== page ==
Gorazd Hren, the Slovenian Youth Climbing Team coach, has been working with Janja Garnbret since 2008, when she was about 9 years old. Garnbret has been climbing since the age of 6. Films and online pics do little justice to the 5’5”, 104-pound candidate for the 2018 World Games Athlete of the Year.
Garnbret has dirty blond hair, quiet energy, like a ballerina, and an unrivaled economy of movement. She climbs with more confidence than I’ve seen from anyone, as if she is ordained for the top. Even in those rare photos of her falling, her face seems to be one of indifference, prayer even.
Hours before Narasaki false started at the beginning of the men’s combined final, the female competitors duked it out. The ever-graceful and legend in her own right, Sol Sa, 26, of Korea, won speed, followed by Jessica Pilz, 22, of Austria. Sa made her way through the speed field with ease. Garnbret got a disappointing fifth in speed, which meant she needed to win in lead and bouldering to have a shot at gold.
Onto the mat steps Garnbret, age 19, for the second women’s combined event: bouldering. She waves politely, mechanical, without emotion and with a forced smile that gets the job done. Nerves, those things that cause most of us to sweat and underperform … well, she appears to have given them to someone else. And, lucky them, the two female Japanese competitors who made the finals didn’t get them either. Meanwhile, as they climb, I’m nervous and shaking out in between taking notes.
When did climbers become so professional?
If they want to become Olympic athletes, they need to look more worried, I think half-serious. Horrified, in fact, yes, they need to look horrified like gymnasts do … stone faced, as if your life depended on the next 20 seconds. Like American gymnast Paul Hamm in 2004.
But then, these are climbers and the seriousness of it all, the global stage, the money that’s about to be unleashed into our sport, hasn’t sunk in yet and the corporate sponsors that will come knocking will likely change their faces, but for now, to me, the fun try-hard thing core to climbing is there. Intact.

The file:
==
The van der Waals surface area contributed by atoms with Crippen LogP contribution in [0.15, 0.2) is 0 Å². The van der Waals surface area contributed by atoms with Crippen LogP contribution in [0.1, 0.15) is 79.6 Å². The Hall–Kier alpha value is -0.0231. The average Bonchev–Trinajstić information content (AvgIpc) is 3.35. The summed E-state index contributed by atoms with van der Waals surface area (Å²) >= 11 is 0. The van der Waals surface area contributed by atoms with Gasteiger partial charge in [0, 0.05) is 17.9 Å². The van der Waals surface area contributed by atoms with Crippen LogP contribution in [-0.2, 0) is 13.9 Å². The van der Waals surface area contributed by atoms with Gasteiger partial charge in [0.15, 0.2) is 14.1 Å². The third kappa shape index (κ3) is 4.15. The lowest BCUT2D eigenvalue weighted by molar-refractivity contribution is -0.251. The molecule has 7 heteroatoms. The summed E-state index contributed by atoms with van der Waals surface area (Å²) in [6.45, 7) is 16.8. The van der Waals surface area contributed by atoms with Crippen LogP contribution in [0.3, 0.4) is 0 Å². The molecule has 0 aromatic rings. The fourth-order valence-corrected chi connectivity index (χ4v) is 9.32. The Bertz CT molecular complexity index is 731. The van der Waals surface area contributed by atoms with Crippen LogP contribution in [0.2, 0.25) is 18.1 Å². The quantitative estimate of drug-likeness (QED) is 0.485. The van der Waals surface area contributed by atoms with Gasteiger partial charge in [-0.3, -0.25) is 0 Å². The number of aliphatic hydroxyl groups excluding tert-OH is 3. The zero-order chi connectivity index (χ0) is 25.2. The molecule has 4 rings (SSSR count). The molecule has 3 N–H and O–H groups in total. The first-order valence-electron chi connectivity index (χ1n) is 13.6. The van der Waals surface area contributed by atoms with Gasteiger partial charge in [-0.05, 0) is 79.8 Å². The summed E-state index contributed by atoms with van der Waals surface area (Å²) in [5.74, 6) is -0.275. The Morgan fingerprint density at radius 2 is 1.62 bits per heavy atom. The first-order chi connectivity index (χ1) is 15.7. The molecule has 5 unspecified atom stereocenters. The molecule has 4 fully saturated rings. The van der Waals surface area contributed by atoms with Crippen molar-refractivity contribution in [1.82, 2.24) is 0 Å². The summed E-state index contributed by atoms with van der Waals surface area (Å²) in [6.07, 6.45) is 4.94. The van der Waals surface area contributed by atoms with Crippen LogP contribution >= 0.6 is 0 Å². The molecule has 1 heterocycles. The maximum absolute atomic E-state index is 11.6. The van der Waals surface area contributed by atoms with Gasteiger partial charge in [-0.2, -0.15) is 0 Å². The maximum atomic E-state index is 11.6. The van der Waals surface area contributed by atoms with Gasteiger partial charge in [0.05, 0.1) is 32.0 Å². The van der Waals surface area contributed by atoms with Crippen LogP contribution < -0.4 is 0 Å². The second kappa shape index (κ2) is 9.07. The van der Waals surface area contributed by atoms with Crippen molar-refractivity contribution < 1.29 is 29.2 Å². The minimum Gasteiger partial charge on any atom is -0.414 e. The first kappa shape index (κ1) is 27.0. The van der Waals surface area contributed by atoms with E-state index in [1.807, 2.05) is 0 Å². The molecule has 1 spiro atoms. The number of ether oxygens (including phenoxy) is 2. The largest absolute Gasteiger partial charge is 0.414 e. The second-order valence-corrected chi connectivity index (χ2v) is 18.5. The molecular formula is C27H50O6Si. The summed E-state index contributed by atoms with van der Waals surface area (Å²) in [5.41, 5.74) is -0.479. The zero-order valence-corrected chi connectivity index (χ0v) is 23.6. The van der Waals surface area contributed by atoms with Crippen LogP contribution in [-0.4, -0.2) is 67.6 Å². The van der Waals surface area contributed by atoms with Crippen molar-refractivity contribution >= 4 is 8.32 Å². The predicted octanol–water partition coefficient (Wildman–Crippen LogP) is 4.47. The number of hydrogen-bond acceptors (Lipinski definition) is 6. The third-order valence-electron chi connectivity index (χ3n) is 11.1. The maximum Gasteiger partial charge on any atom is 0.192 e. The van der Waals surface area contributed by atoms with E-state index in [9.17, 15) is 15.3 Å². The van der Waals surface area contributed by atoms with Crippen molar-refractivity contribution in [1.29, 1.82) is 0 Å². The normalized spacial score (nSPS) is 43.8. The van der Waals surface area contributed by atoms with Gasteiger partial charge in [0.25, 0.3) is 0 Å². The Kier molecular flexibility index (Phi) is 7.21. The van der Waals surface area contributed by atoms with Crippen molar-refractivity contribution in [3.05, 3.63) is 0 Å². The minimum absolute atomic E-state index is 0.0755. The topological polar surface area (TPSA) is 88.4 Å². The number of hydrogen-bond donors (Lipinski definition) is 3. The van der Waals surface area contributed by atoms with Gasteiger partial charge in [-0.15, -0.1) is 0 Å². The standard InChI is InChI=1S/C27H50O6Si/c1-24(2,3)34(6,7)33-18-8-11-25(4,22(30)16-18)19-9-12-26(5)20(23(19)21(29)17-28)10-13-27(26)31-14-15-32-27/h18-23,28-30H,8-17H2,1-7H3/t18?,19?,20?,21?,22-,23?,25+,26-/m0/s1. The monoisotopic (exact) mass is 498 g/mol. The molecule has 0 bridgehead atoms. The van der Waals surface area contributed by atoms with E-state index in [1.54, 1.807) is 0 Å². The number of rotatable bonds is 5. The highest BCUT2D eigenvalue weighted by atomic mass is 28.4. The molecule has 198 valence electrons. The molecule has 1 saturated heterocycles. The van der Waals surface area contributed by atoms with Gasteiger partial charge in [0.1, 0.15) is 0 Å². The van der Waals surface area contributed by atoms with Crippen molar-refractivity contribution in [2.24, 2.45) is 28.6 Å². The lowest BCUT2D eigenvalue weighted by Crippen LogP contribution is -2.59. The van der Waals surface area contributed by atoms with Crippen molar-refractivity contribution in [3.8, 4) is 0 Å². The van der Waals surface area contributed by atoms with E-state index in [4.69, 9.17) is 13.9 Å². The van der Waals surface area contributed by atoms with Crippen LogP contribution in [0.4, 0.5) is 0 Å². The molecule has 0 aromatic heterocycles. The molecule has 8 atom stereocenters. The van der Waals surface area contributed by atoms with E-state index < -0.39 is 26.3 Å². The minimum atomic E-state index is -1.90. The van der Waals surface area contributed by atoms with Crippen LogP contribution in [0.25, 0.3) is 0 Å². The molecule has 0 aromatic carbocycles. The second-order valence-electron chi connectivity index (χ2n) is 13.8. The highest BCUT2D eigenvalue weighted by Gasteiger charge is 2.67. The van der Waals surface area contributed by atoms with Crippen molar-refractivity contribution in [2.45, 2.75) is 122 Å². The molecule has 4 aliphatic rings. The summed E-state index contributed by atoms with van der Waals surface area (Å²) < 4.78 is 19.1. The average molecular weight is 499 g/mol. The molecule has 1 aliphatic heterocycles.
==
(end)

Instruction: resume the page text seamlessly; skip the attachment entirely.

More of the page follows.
THINK THREE TIMES, MOVE ONCE
Garnbret is unassuming and lean with a boulderer’s build, muscled but not sinewy. If God were to construct an ideal climbing body, Garnbret would be Eve.
When she smiles she hides her teeth, and that I noticed this seems to be explained by the fact that, according to her Instagram account—nearly all photos of plastic, with a few outdoors—she had braces as of July of 2018, and, so I reason, she, a teenager, is still self-conscious about her teeth.
Garnbret is a cerebral climber, not one to rush. As sculptors say, think three times, strike once. Garnbret thinks for a while, and doesn’t waste her time with pointless attempts. Think. Figure. Visualize. Try. Send. Wave to crowd. Repeat. She’s not the charismatic one … she’s the quiet professional.
Hailing from Northern Slovenia, a town called Slovenj Gradec with only a few nearby crags, Garnbret has admitted that she doesn’t get outside much, sending 9a, as the comps keep her busy, but she has eyes on Biographie (9a+). I don’t doubt she could send it rather easily. Over the 2017 World Cup season, Garnbret registered a record nine wins, and she’s just warming up. The stage, the pressure, it all seems familiar to her.
It’s Sunday, and Garnbret has placed first in bouldering’s individual event, on Friday two days ago, and got second in the individual lead final, the previous Saturday. For context, I’m still pumped from a session two days ago, when we roped up at a postcard granite crag in the Zillertal, a cows-with-bell-collars type of place, lush grasses, bomber rock, a nearby stream, the kind of place that makes you want to be an ex-pat, except for when you order the local dish—what seems to be sausage and potatoes—and you get a skinny hot dog and fries, as Pullan and Powick cheerfully discovered. Garnbret, meanwhile, has been climbing hard for roughly 10 days straight, including a speed comp on Thursday, when she qualified 47th with a time of 10.6, which is quite good.
For those competing in the combined, the regimen is savage. Miho Nonaka, of Japan, had four bloody tips on the last day from thin pads.